The Smart Water consortium consists of seven partners led by Fields of Life (FOL), an NGO that has been working in Uganda and who have drilled over 30 wells in the Kumi region over the last 25 years.
The Smart Water consortium consists of seven partners led by Fields of Life (FOL), an NGO that has been working in Uganda and who have drilled over 30 wells in the Kumi region over the last 25 years. LYIT researchers Martin Bradley, Shane McCrossan and Dr. Stephen Seawright were responsible for defining and developing the Internet of Things (IoT) monitoring system, funded by an Enterprise Ireland Innovation Partnership grant and contributions from Analog Devices. The monitoring devices developed have been manufactured by CW Applied Technology in Shannon. ARUP Ireland played a significant role on the ground providing hydrogeology, project management, digital expertise and funding for Fields of Life to provide water capacity development to the communities in the Kumi region.
From the outset the project emphasised community engagement with an evidence centred approach to ensure adoption of the technology by the communities involved. A systems requirements specification was developed with the stakeholders which drove the hardware development and acceptable data acquisition needs. Methods to detect and measure waterflow, handle movement and mechanical reliability were developed by LYIT and incorporated into a bespoke compact sensor unit that fits within the hand-pump. It was of critical importance that the sensor should be continuously connected to the cloud and powered by a battery with a multi-year lifetime. To this end low-power wide area communications (Sigfox) was selected as the communication technology with the module power supply enhanced by energy harvesting from a small solar panel integrated into the pump assembly. The Irish Sigfox network operator, VT, contributed a Sigfox base-station to the project and has been providing support for the pilot in Uganda. One Sigfox base-station provides coverage for all boreholes over a 15km radius.
The consortium developed a web-based application to deliver information from the monitoring device directly to the community members’ phones (SMS) with near real-time statistics available online for local government.
The IOT monitoring devices were developed, manufactured, and recently installed into 10 new water points in the Kumi region and are now providing data. Through these new installations 16,000 people are benefiting from reliable access to clean water and system testing is underway.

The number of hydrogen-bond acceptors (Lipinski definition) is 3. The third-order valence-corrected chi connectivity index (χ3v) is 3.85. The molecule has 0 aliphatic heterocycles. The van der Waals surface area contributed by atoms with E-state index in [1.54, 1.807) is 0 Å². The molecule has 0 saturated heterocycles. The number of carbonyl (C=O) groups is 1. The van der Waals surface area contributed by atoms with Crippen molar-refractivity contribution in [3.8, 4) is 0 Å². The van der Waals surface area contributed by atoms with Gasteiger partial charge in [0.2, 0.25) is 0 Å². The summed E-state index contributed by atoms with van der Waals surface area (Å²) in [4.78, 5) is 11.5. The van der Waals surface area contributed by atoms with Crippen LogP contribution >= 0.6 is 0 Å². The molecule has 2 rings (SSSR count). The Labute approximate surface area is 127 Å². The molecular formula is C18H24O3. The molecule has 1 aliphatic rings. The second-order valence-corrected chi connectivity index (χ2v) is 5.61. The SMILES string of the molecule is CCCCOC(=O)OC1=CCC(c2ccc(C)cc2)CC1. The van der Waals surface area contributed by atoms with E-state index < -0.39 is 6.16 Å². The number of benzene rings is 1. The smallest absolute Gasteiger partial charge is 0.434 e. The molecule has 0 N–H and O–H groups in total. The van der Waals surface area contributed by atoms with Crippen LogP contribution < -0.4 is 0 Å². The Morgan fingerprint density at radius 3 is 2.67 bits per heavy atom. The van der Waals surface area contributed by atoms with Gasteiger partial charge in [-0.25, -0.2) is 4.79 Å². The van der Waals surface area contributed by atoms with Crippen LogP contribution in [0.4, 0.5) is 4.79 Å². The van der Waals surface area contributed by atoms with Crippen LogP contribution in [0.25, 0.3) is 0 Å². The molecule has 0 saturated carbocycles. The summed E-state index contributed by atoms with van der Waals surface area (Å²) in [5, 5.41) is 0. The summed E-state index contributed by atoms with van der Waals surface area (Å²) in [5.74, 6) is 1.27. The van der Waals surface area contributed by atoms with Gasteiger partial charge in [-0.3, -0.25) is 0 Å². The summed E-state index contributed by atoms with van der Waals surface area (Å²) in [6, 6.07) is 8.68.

Data from the pumps will support local government and community decision-making, enabling preventive maintenance to be established through early identification of issues. Local Water User Committees and District Water Officers will be able to make informed management decisions in the short and long-term.
The new system is scalable and can be further adapted to increase functionality such as the addition of water quality monitoring. For at least the next year the team at LYIT will continue to collaborate with the Smart Water partners to make enhancements, to address any issues that arise from the field trial and to support the roll out of the system in Uganda.
This was the first Sigfox network installation in Uganda, delivered by the Irish Smart Water consortium, and has the potential to lead to other internet of things use cases raising significant interest in the region.
Alex Gason, Fields of Life talks about the impact of this project:
“Much innovation and technology has failed to impact lives in Africa because so very often the local beneficiaries are not consulted in the design phase and therefore solutions are not adopted by the end users. What was so refreshing about this project is that the partners involved took time to work closely with the NGO, the district government and the village committees to involve all the key stakeholders in both the design and the solution. This created good will, buy in and adoption of the Smart Water system within the Kumi area and helped to provide empowerment and ownership, vital to the success of any good development project.”